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I used following PowerShell function to import PFX to my Windows 2008 R2 server's certificate store

function Import-PfxCertificate ([String]$certPath,[String]$certificateStoreLocation = "CurrentUser",[String]$certificateStoreName = "My",$pfxPassword = $null)
    $pfx = new-object System.Security.Cryptography.X509Certificates.X509Certificate2    

    $pfx.Import($certPath, $pfxPassword, "Exportable,PersistKeySet")    

    $store = new-object System.Security.Cryptography.X509Certificates.X509Store($certificateStoreName,$certificateStoreLocation)    
    return $pfx

The caller of the function looks like $importedPfxCert = Import-PfxCertificate $pfxFile "LocalMachine" "My" $password I installed it to local machine's My store. Then I granted read permission to my IIS Application pool.

I have a WCF service which needs to use it

        <serviceCertificate findValue="MyCertName" x509FindType="FindBySubjectName" />
        <userNameAuthentication userNamePasswordValidationMode="Custom"
          customUserNamePasswordValidatorType="MyValidator" />

When I use a client to call the service, I got exception from WCF It is likely that certificate 'CN=MyCertName' may not have a private key that is capable of key exchange or the process may not have access rights for the private key.

If I remove it from MMC, and manually import the same PFX file from Certificate MMC, to same store and grant same permission, my client can call the service without problem.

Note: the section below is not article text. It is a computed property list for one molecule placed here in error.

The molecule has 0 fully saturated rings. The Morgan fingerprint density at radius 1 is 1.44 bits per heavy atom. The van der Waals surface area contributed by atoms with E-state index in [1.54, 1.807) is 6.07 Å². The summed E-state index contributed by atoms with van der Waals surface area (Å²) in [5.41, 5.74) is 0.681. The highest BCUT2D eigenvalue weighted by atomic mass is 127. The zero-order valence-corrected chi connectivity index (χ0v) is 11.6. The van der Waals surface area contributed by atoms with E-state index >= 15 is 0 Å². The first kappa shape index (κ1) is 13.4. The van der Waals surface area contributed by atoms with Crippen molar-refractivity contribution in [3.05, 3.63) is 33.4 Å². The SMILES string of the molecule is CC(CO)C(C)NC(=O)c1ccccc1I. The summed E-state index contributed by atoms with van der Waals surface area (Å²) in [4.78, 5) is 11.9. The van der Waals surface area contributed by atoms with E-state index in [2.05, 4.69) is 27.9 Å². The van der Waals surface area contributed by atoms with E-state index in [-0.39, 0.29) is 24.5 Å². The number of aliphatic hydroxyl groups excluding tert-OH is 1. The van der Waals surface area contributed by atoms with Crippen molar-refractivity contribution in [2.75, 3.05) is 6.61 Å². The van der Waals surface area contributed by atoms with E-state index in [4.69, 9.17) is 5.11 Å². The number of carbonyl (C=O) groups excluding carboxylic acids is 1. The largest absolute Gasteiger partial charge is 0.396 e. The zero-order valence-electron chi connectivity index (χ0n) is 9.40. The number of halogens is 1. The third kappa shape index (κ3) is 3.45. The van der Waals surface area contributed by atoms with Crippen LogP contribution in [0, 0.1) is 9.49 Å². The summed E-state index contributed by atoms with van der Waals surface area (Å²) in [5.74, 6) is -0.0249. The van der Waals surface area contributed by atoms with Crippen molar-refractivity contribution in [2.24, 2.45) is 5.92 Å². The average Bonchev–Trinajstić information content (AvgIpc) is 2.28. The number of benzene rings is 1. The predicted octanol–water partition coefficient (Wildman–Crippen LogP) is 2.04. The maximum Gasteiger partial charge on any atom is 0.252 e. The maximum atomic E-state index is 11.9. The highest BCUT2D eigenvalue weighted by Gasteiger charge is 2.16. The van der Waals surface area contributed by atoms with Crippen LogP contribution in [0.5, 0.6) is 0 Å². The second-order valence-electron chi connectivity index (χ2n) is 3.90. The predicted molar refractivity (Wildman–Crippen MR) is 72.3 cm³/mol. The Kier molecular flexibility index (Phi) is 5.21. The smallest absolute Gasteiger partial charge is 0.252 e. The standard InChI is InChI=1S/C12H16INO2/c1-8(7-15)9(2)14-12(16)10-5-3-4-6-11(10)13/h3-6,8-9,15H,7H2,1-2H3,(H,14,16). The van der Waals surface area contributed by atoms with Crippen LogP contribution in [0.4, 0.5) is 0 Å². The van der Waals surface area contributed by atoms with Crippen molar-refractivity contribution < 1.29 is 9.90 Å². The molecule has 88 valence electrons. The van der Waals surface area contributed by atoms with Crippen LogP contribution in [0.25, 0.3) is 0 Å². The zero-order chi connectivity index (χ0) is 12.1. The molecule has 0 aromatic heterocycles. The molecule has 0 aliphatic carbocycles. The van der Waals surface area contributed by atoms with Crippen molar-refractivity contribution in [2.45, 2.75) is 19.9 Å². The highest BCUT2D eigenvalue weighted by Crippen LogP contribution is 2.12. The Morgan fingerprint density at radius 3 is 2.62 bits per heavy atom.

So it leads me to think, for some reason if I use PowerShell the private key is screwed somehow.

The funny thing is in either way, I go to MMC and double click on my installed certificate I can see You have a private key that corresponds to the certificate. so it looks like private key is loaded even in PowerShell. permission settings are identical.

Any clue or experience?

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Have same issue. Next script work:

function InstallCert ($certPath, [System.Security.Cryptography.X509Certificates.StoreName] $storeName)
    [Reflection.Assembly]::Load("System.Security, Version=, Culture=Neutral, PublicKeyToken=b03f5f7f11d50a3a")

    $flags = [System.Security.Cryptography.X509Certificates.X509KeyStorageFlags]::MachineKeySet -bor [System.Security.Cryptography.X509Certificates.X509KeyStorageFlags]::PersistKeySet

    $cert = New-Object System.Security.Cryptography.X509Certificates.X509Certificate2($certPath, "", $flags)

    $store = New-Object System.Security.Cryptography.X509Certificates.X509Store($storeName, [System.Security.Cryptography.X509Certificates.StoreLocation]::LocalMachine)



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I had a similar issue on one of our dev servers when importing a certificate through the MMC. My problem was that the Administrators group did not have any permissions on the MachineKeys folder.

C:\Users\All Users\Microsoft\Crypto\RSA\MachineKeys

I added full control on the MachineKeys folder to Administrators and it was able to successfully create the private key when importing the certificate.

Make sure the user you're running Powershell under has access to write to the MachineKeys folder.

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The following code referenced below, by Sergey Azarkevich, is what did the trick for me:

$flags = [System.Security.Cryptography.X509Certificates.X509KeyStorageFlags]::MachineKeySet -bor [System.Security.Cryptography.X509Certificates.X509KeyStorageFlags]::PersistKeySet
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